Urgency V Patience – Which Will Bring You Success in Life and Business?

How to practice patience and get the urgent done

Things to do. Tasks to get done. People to see. Jobs to delegate. A business to build and grow. You’ve got 101 things to do, and they all need to be done now. They’re all urgent. So, what we’re about to tell you may surprise you. Slow down. Be patient.

You’ve come so far, don’t rush now and see your opportunity of success slide away.

Patience is the key to success

Have you ever watched the high jump at the Olympics? It’s a classic demonstration of urgency v patience. 

In 2016, Derek Drouin became Canada’s first ever men’s high jump Olympic champion. He beat the field with a jump at 2.38. On his way to his victory, he attempted (and cleared) every step-up in height – 2m 20cm; 2m 25cm; 2m 29cm; 2m 33cm; and 2m 36cm.

Drouin’s sense of urgency – to win the gold medal – was tempered by his ability to be patient. Consequently, he built his win on a solid foundation.

Kobe Bryant, whom many consider as the best Laker of all time – had a great analogy for the need to balance urgency and patience in life. He likened the struggle to balancing on a tightrope. Lean too far one way, and you must balance by leaning the other. You remained balanced and on track toward your goal by alternating between the one side of urgent and the other side of patience.

Importance vs urgency

There’s a difference between doing things that are important and acting with urgency. In his book, A Sense of Urgency, organizational change expert John Kotter describes ‘urgent patience’ as follows:

“Behaving urgently does not mean constantly running around. Screaming ‘Faster-faster’, creating too much stress for others, and then becoming frustrated when no one else completes every goal tomorrow. That is false urgency. People who understand the basics—a faster-moving world, the need for more urgency—fall into the false-urgency trap far too often.

“Because true urgency has this strong element of now, it can be easy to forget the time frame into which large changes and achievements fit. 

“Behaving urgently to help create great twenty-first-century organizations demands patience, too, because great accomplishments—not just the activity associated with false urgency—can require years. 

“The right attitude might be called ‘urgent patience’. That might sound like a self-contradictory term. It’s not. It means acting each day with a sense of urgency but having a realistic view of time. It means recognizing that five years may be needed to attain important and ambitious goals, and yet coming to work each day committed to finding every opportunity to make progress toward those goals. Urgent patience captures in two words a feeling and set of actions that are never seen with a false sense of urgency.”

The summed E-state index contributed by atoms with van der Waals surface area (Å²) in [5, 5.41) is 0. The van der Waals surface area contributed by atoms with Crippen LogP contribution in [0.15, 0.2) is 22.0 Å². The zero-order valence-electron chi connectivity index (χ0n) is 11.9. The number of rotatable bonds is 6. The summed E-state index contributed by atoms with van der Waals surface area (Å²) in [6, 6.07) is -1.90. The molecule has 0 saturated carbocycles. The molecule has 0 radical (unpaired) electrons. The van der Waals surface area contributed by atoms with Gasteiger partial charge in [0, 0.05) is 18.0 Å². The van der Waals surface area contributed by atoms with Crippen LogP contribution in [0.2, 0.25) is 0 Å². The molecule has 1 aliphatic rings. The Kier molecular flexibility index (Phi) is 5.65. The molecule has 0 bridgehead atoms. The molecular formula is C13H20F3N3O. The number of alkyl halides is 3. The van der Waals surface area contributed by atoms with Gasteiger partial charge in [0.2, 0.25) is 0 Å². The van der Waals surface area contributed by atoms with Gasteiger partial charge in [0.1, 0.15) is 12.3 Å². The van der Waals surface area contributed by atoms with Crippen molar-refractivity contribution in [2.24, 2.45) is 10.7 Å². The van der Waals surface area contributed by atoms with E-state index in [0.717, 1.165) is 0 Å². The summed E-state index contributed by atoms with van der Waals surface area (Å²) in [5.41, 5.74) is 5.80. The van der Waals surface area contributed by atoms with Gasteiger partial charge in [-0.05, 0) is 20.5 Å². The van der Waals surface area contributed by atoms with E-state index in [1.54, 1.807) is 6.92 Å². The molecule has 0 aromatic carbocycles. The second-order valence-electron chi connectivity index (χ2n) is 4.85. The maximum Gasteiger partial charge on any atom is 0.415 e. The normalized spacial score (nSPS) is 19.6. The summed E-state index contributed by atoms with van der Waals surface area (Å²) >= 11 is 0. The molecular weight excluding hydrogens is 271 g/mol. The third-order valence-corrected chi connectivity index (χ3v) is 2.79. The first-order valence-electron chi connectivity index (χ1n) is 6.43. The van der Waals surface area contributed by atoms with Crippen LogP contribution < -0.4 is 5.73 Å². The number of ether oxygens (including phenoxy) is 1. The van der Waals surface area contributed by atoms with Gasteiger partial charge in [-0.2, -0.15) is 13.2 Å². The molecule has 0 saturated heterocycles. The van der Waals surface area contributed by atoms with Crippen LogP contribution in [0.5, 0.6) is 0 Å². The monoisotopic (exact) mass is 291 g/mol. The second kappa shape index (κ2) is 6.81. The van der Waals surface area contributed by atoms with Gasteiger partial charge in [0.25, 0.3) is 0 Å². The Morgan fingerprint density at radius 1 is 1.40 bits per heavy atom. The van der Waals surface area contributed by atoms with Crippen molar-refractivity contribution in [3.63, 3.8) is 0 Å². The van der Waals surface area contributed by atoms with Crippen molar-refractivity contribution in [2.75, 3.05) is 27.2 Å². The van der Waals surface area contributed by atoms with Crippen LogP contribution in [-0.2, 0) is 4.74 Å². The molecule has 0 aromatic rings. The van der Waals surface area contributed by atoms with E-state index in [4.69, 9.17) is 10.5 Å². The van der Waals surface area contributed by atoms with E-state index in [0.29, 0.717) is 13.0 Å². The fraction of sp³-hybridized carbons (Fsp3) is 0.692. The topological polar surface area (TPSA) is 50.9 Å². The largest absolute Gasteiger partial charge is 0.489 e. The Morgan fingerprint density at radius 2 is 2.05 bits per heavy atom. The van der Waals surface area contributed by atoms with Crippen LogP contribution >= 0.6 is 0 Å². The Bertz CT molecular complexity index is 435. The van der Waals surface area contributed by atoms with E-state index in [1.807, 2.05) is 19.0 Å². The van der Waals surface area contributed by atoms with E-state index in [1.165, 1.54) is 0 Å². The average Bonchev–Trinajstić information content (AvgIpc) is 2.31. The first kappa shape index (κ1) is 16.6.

How to practice patience and get the urgent done

Your long-term success in life and business requires both patience and urgency. Too much patience will result in things not getting done. 

Too much urgency, and you could burn out or make mistakes on your road toward your goals. Mistakes that could set you back months or years, or even remove your opportunity of success. Like the marathon runner who trains too hard and tears a hamstring a week before the big race.

It’s essential that you pace yourself. Yes, you must work hard each day, or you won’t achieve your goals. You must also recognize that there is another day. It’s a long journey. Practice patience in life. Success will come.

Here are our tips to practice urgent patience:

Patience in life delivers success

We expect you’ve heard the saying, ‘act in haste, repent at leisure’. If you act too urgently you risk doing things impulsively. You risk recklessness. It’s why we plan things before starting them. 

You don’t build a castle by throwing bricks around. You manage the project by being patient and planning each stage of the build. Of course, a sense of urgency will help to motivate you toward your goal, but being patient will help to ensure your goal is achieved, without risking your castle being built on a foundation of sand.

Start each day by being patient. Consider what you achieved yesterday, and plan what you desire to achieve today. Keep your eye on the big picture, and work urgently on each milestone when you need to. 

Do you want help to practice urgent patience? Take the Entrepreneur Assessment. It takes only a couple of minutes, and will help you achieve the insight you need to move your business – and your life – forward faster.


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